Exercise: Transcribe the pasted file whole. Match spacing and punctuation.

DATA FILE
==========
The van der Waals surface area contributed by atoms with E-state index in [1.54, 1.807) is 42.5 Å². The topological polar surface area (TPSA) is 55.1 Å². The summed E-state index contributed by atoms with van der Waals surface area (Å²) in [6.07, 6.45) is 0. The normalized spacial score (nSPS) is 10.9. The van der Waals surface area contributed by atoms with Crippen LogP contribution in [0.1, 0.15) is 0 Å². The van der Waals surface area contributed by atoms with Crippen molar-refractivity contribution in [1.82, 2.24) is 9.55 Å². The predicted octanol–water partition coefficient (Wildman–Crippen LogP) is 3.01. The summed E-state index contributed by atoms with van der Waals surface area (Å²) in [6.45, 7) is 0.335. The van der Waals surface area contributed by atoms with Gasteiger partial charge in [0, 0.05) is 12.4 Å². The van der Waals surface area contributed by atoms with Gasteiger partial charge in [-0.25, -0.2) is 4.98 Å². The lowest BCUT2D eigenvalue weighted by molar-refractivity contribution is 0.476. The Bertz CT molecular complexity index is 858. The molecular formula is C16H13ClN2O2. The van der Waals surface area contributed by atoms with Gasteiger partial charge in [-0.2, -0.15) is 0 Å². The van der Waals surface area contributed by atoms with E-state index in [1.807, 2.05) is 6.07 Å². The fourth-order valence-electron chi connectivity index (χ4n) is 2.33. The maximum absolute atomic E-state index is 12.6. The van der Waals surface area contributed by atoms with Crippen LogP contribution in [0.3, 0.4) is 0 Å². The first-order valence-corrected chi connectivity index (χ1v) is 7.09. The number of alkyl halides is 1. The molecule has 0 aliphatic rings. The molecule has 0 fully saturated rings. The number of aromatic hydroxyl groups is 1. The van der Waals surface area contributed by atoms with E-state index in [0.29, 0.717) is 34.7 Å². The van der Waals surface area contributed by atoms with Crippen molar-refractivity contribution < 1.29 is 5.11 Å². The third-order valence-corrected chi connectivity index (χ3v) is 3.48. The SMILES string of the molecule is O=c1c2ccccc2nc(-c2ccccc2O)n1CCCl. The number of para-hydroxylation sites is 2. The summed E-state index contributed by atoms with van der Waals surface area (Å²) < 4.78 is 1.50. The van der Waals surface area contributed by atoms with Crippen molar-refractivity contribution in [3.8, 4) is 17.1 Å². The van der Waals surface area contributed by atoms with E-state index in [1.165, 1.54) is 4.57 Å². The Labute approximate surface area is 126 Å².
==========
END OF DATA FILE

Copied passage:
The van der Waals surface area contributed by atoms with E-state index in [1.54, 1.807) is 42.5 Å². The topological polar surface area (TPSA) is 55.1 Å². The summed E-state index contributed by atoms with van der Waals surface area (Å²) in [6.07, 6.45) is 0. The normalized spacial score (nSPS) is 10.9. The van der Waals surface area contributed by atoms with Crippen LogP contribution in [0.1, 0.15) is 0 Å². The van der Waals surface area contributed by atoms with Crippen molar-refractivity contribution in [1.82, 2.24) is 9.55 Å². The predicted octanol–water partition coefficient (Wildman–Crippen LogP) is 3.01. The summed E-state index contributed by atoms with van der Waals surface area (Å²) in [6.45, 7) is 0.335. The van der Waals surface area contributed by atoms with Gasteiger partial charge in [0, 0.05) is 12.4 Å². The van der Waals surface area contributed by atoms with Gasteiger partial charge in [-0.25, -0.2) is 4.98 Å². The lowest BCUT2D eigenvalue weighted by molar-refractivity contribution is 0.476. The Bertz CT molecular complexity index is 858. The molecular formula is C16H13ClN2O2. The van der Waals surface area contributed by atoms with Gasteiger partial charge in [-0.2, -0.15) is 0 Å². The van der Waals surface area contributed by atoms with E-state index in [1.807, 2.05) is 6.07 Å². The fourth-order valence-electron chi connectivity index (χ4n) is 2.33. The maximum absolute atomic E-state index is 12.6. The van der Waals surface area contributed by atoms with Crippen LogP contribution in [0.3, 0.4) is 0 Å². The first-order valence-corrected chi connectivity index (χ1v) is 7.09. The number of alkyl halides is 1. The molecule has 0 aliphatic rings. The molecule has 0 fully saturated rings. The number of aromatic hydroxyl groups is 1. The van der Waals surface area contributed by atoms with E-state index in [0.29, 0.717) is 34.7 Å². The van der Waals surface area contributed by atoms with Crippen molar-refractivity contribution < 1.29 is 5.11 Å². The third-order valence-corrected chi connectivity index (χ3v) is 3.48. The SMILES string of the molecule is O=c1c2ccccc2nc(-c2ccccc2O)n1CCCl. The number of para-hydroxylation sites is 2. The summed E-state index contributed by atoms with van der Waals surface area (Å²) < 4.78 is 1.50. The van der Waals surface area contributed by atoms with Crippen molar-refractivity contribution in [3.8, 4) is 17.1 Å². The van der Waals surface area contributed by atoms with E-state index in [1.165, 1.54) is 4.57 Å². The Labute approximate surface area is 126 Å².